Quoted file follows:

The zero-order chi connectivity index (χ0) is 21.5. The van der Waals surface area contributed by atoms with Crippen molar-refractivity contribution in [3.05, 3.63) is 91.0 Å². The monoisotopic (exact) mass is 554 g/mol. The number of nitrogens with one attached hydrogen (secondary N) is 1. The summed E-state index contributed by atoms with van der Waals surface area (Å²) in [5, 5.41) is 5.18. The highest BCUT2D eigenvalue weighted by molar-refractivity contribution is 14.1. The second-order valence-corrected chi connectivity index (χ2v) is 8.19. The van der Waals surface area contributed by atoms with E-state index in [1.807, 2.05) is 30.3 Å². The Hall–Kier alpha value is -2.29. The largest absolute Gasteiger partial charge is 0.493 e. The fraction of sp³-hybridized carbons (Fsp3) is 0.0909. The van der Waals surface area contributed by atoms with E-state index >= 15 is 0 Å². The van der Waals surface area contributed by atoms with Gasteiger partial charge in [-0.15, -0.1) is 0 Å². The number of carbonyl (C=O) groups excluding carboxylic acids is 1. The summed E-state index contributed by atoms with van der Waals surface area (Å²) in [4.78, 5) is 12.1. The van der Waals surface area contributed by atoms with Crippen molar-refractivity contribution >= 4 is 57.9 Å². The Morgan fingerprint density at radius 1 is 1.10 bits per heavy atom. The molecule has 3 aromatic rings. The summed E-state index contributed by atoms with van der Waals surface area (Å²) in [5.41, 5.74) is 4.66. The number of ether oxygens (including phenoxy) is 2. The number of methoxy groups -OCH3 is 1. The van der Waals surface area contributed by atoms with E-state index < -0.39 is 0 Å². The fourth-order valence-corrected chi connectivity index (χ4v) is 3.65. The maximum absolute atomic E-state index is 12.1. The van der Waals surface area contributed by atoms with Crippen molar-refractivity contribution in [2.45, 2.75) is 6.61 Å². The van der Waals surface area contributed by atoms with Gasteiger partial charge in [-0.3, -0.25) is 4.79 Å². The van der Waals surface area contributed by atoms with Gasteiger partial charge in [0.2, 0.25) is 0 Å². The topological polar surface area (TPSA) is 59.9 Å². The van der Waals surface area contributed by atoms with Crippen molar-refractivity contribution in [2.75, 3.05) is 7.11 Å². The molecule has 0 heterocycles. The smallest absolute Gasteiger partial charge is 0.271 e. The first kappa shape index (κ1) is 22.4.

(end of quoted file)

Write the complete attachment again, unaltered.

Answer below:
The zero-order chi connectivity index (χ0) is 21.5. The van der Waals surface area contributed by atoms with Crippen molar-refractivity contribution in [3.05, 3.63) is 91.0 Å². The monoisotopic (exact) mass is 554 g/mol. The number of nitrogens with one attached hydrogen (secondary N) is 1. The summed E-state index contributed by atoms with van der Waals surface area (Å²) in [5, 5.41) is 5.18. The highest BCUT2D eigenvalue weighted by molar-refractivity contribution is 14.1. The second-order valence-corrected chi connectivity index (χ2v) is 8.19. The van der Waals surface area contributed by atoms with E-state index in [1.807, 2.05) is 30.3 Å². The Hall–Kier alpha value is -2.29. The largest absolute Gasteiger partial charge is 0.493 e. The fraction of sp³-hybridized carbons (Fsp3) is 0.0909. The van der Waals surface area contributed by atoms with E-state index >= 15 is 0 Å². The van der Waals surface area contributed by atoms with Gasteiger partial charge in [-0.15, -0.1) is 0 Å². The number of carbonyl (C=O) groups excluding carboxylic acids is 1. The summed E-state index contributed by atoms with van der Waals surface area (Å²) in [4.78, 5) is 12.1. The van der Waals surface area contributed by atoms with Crippen molar-refractivity contribution >= 4 is 57.9 Å². The Morgan fingerprint density at radius 1 is 1.10 bits per heavy atom. The molecule has 3 aromatic rings. The summed E-state index contributed by atoms with van der Waals surface area (Å²) in [5.41, 5.74) is 4.66. The number of ether oxygens (including phenoxy) is 2. The number of methoxy groups -OCH3 is 1. The van der Waals surface area contributed by atoms with E-state index < -0.39 is 0 Å². The fourth-order valence-corrected chi connectivity index (χ4v) is 3.65. The maximum absolute atomic E-state index is 12.1. The van der Waals surface area contributed by atoms with Crippen molar-refractivity contribution in [2.45, 2.75) is 6.61 Å². The van der Waals surface area contributed by atoms with Gasteiger partial charge in [-0.3, -0.25) is 4.79 Å². The van der Waals surface area contributed by atoms with Gasteiger partial charge in [0.2, 0.25) is 0 Å². The topological polar surface area (TPSA) is 59.9 Å². The van der Waals surface area contributed by atoms with Crippen molar-refractivity contribution in [2.75, 3.05) is 7.11 Å². The molecule has 0 heterocycles. The smallest absolute Gasteiger partial charge is 0.271 e. The first kappa shape index (κ1) is 22.4.